• Using any available object to assault him with

• Insulting and humiliating the man in public. One woman was relentless in publically insulting her husband’s caretaking skills of their baby.

• Stalking the man after breaking up, including unremitting phone calls and text messages.

• And remember, these unhinged women will NOT get involved with Alpha males.

“Research tells us that mental illness is not associated with violence as much as stereotypes would suggest,” begins Patricia Celan, MD, a senior psychiatry resident at Dalhousie University in Canada.

“However, the three personality disorders most associated with crime are antisocial personality disorder [also known as sociopathy], narcissistic personality disorder and borderline personality disorder,” continues Dr. Celan.

“While research tells us that people with antisocial personality disorder or narcissistic personality disorder are typically male, females can also have these disorders, and they are also more predominant in borderline personality disorder.

“As such, women are just as capable of committing dangerous or violent actions.

“While men are, on average, more likely dangerous and violent, women are also capable of doing terrible things.

“They may do those things less commonly, or they may use their words and social status to intimidate someone rather than physically beating someone up, but some women can inflict as much damage as men. Cruelty is certainly not preserved for males alone.”

Abusive women are perhaps more dangerous than abusive men because they usually CAN’T rely on their natural physical strength to overpower their victim.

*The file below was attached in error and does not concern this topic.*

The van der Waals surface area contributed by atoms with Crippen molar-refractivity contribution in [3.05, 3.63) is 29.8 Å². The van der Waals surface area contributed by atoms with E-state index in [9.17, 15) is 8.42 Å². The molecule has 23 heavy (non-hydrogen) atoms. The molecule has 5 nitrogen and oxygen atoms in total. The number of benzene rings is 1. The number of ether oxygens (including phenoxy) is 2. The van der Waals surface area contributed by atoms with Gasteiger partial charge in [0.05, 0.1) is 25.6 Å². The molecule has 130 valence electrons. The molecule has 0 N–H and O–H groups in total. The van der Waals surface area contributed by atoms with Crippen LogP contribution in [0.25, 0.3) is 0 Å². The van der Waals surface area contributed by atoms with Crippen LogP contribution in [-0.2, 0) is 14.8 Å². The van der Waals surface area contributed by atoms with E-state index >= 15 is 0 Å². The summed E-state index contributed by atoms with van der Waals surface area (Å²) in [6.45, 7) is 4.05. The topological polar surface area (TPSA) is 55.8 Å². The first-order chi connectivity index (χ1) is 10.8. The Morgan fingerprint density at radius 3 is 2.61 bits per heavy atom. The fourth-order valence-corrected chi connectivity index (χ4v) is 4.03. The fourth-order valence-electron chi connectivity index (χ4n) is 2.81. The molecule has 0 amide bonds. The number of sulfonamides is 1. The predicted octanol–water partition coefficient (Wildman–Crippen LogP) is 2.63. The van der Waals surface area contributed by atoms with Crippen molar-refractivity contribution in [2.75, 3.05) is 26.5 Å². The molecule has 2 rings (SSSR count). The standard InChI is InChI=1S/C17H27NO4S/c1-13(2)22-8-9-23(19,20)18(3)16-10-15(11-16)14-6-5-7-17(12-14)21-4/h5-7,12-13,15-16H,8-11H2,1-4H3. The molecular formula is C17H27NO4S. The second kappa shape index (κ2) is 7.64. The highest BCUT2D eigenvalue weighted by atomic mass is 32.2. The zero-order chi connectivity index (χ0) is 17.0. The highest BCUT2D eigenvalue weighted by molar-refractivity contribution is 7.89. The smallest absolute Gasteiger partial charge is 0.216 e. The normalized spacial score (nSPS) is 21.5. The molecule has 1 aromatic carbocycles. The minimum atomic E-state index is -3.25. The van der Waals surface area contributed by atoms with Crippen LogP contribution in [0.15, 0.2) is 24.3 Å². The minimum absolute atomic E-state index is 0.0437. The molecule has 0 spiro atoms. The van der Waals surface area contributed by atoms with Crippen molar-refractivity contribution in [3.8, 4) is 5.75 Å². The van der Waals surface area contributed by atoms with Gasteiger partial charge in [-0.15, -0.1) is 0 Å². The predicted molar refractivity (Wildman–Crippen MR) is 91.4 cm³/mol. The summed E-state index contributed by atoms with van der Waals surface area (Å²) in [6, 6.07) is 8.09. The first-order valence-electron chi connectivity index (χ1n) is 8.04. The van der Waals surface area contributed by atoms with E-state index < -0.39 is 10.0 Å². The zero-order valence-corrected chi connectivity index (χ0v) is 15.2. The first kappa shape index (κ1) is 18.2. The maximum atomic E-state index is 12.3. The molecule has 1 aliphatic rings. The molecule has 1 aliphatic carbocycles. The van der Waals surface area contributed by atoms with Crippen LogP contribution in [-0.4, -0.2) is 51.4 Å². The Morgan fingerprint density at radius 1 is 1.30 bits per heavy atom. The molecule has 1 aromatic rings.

They are more likely to use a gun or knife. I’ve seen six ID Channel episodes in which the female killer used a baseball bat.

Whereas, the abusive man frequently attempts to murder a woman via bare-hand strangulation.

Though there are many cases in which the woman’s cause of death was a bullet or knife wound, let’s face it: The vast majority of strangulation victims are female.

There have been cases (watch enough ID Channel and you’ll know) in which a beaten or strangled woman faked death, convincing the man to end the attack and leave.

There are cases in which a woman, in the midst of a bare-hand assault by a man, is able to escape.

But an abusive woman is more likely to pull out a gun and just keep shooting, or stab him while he’s asleep. What chance does her victim have?

And of course, these women are notorious for manipulating other men, with false claims of domestic violence or promises of a big monetary payout, to shoot their husbands.

It’s All About the Tools at Hand

In summary, it doesn’t come down to who can bench press more weight. It’s about who has the mind control.

And that person will then use whatever tools assist him – or her – in maintaining control of the relationship. The imbalance of power comes down to mind, not muscle.

Dr. Celan is a post-graduate trainee in psychiatry, working in diagnosing and treating patients with psychiatric conditions. She is passionate about psychotherapy, especially in trauma, anxiety and depression.
Lorra Garrick has been covering medical, fitness and cybersecurity topics for many years, having written thousands of articles for print magazines and websites, including as a ghostwriter. She’s also a former ACE-certified personal trainer.